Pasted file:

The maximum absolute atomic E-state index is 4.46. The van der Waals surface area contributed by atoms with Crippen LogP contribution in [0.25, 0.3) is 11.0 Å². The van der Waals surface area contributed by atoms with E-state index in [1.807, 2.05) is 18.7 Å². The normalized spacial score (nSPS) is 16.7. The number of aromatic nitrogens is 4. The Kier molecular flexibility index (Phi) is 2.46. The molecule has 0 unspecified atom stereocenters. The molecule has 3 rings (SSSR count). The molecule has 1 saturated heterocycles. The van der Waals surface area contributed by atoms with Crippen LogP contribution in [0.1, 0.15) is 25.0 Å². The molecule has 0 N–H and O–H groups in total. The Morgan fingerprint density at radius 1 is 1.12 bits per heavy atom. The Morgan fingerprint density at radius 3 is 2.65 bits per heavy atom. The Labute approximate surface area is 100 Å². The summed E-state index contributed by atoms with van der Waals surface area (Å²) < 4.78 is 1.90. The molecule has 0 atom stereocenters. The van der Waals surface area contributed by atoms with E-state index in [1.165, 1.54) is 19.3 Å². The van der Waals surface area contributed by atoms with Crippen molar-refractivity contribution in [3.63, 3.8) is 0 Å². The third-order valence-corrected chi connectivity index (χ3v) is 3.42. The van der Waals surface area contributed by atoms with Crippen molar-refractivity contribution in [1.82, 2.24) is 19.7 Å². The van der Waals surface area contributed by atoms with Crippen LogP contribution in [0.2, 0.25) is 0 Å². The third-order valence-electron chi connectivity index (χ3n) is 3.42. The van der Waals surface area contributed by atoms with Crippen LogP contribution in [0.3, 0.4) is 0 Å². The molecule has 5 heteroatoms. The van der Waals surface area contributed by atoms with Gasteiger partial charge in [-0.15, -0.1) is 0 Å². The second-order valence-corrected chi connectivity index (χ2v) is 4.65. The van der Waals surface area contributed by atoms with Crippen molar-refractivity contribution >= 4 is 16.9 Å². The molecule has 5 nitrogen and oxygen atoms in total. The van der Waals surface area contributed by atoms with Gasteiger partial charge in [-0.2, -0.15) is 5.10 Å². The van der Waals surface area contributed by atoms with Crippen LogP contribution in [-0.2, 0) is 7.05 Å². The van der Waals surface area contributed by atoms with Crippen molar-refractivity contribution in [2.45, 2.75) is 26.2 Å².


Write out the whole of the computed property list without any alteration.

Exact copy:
The maximum absolute atomic E-state index is 4.46. The van der Waals surface area contributed by atoms with Crippen LogP contribution in [0.25, 0.3) is 11.0 Å². The van der Waals surface area contributed by atoms with E-state index in [1.807, 2.05) is 18.7 Å². The normalized spacial score (nSPS) is 16.7. The number of aromatic nitrogens is 4. The Kier molecular flexibility index (Phi) is 2.46. The molecule has 0 unspecified atom stereocenters. The molecule has 3 rings (SSSR count). The molecule has 1 saturated heterocycles. The van der Waals surface area contributed by atoms with Crippen LogP contribution in [0.1, 0.15) is 25.0 Å². The molecule has 0 N–H and O–H groups in total. The Morgan fingerprint density at radius 1 is 1.12 bits per heavy atom. The Morgan fingerprint density at radius 3 is 2.65 bits per heavy atom. The Labute approximate surface area is 100 Å². The summed E-state index contributed by atoms with van der Waals surface area (Å²) < 4.78 is 1.90. The molecule has 0 atom stereocenters. The van der Waals surface area contributed by atoms with E-state index in [1.165, 1.54) is 19.3 Å². The van der Waals surface area contributed by atoms with Crippen molar-refractivity contribution in [3.63, 3.8) is 0 Å². The third-order valence-corrected chi connectivity index (χ3v) is 3.42. The van der Waals surface area contributed by atoms with Crippen molar-refractivity contribution in [1.82, 2.24) is 19.7 Å². The van der Waals surface area contributed by atoms with Crippen LogP contribution in [0.2, 0.25) is 0 Å². The third-order valence-electron chi connectivity index (χ3n) is 3.42. The van der Waals surface area contributed by atoms with Crippen LogP contribution in [0.3, 0.4) is 0 Å². The molecule has 5 heteroatoms. The van der Waals surface area contributed by atoms with Gasteiger partial charge in [-0.15, -0.1) is 0 Å². The second-order valence-corrected chi connectivity index (χ2v) is 4.65. The van der Waals surface area contributed by atoms with Crippen molar-refractivity contribution >= 4 is 16.9 Å². The molecule has 5 nitrogen and oxygen atoms in total. The van der Waals surface area contributed by atoms with Gasteiger partial charge in [-0.2, -0.15) is 5.10 Å². The van der Waals surface area contributed by atoms with Crippen LogP contribution in [-0.2, 0) is 7.05 Å². The van der Waals surface area contributed by atoms with Crippen molar-refractivity contribution in [2.45, 2.75) is 26.2 Å².